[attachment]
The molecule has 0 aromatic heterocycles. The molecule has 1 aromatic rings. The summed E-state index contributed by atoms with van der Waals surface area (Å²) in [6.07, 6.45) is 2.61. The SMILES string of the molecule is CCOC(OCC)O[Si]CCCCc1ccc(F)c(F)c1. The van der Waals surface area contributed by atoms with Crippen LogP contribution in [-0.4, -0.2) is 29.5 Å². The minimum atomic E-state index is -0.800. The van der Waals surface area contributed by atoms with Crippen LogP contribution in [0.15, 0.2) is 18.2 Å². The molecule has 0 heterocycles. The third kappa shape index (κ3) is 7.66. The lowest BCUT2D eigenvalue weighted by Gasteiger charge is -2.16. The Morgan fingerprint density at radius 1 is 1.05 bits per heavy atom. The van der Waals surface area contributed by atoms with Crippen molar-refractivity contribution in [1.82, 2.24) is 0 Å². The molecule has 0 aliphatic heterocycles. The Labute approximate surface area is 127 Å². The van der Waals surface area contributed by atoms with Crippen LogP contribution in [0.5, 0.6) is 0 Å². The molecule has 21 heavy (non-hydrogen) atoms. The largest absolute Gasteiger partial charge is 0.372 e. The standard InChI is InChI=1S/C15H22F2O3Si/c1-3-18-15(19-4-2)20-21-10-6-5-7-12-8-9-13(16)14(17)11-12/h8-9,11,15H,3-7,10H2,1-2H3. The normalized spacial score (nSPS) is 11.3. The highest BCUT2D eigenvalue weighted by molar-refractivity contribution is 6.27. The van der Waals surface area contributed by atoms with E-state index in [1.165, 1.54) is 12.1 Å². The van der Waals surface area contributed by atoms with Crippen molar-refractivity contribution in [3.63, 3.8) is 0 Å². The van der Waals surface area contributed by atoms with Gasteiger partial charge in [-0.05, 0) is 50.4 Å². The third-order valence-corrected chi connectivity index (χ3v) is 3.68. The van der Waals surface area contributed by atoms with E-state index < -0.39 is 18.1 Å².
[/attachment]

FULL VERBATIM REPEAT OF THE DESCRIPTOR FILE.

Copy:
The molecule has 0 aromatic heterocycles. The molecule has 1 aromatic rings. The summed E-state index contributed by atoms with van der Waals surface area (Å²) in [6.07, 6.45) is 2.61. The SMILES string of the molecule is CCOC(OCC)O[Si]CCCCc1ccc(F)c(F)c1. The van der Waals surface area contributed by atoms with Crippen LogP contribution in [-0.4, -0.2) is 29.5 Å². The minimum atomic E-state index is -0.800. The van der Waals surface area contributed by atoms with Crippen LogP contribution in [0.15, 0.2) is 18.2 Å². The molecule has 0 heterocycles. The third kappa shape index (κ3) is 7.66. The lowest BCUT2D eigenvalue weighted by Gasteiger charge is -2.16. The Morgan fingerprint density at radius 1 is 1.05 bits per heavy atom. The van der Waals surface area contributed by atoms with Crippen molar-refractivity contribution in [1.82, 2.24) is 0 Å². The molecule has 0 aliphatic heterocycles. The Labute approximate surface area is 127 Å². The van der Waals surface area contributed by atoms with Crippen LogP contribution in [0.5, 0.6) is 0 Å². The molecule has 21 heavy (non-hydrogen) atoms. The largest absolute Gasteiger partial charge is 0.372 e. The standard InChI is InChI=1S/C15H22F2O3Si/c1-3-18-15(19-4-2)20-21-10-6-5-7-12-8-9-13(16)14(17)11-12/h8-9,11,15H,3-7,10H2,1-2H3. The normalized spacial score (nSPS) is 11.3. The highest BCUT2D eigenvalue weighted by molar-refractivity contribution is 6.27. The van der Waals surface area contributed by atoms with E-state index in [1.165, 1.54) is 12.1 Å². The van der Waals surface area contributed by atoms with Crippen molar-refractivity contribution in [3.63, 3.8) is 0 Å². The van der Waals surface area contributed by atoms with Gasteiger partial charge in [-0.05, 0) is 50.4 Å². The third-order valence-corrected chi connectivity index (χ3v) is 3.68. The van der Waals surface area contributed by atoms with E-state index < -0.39 is 18.1 Å².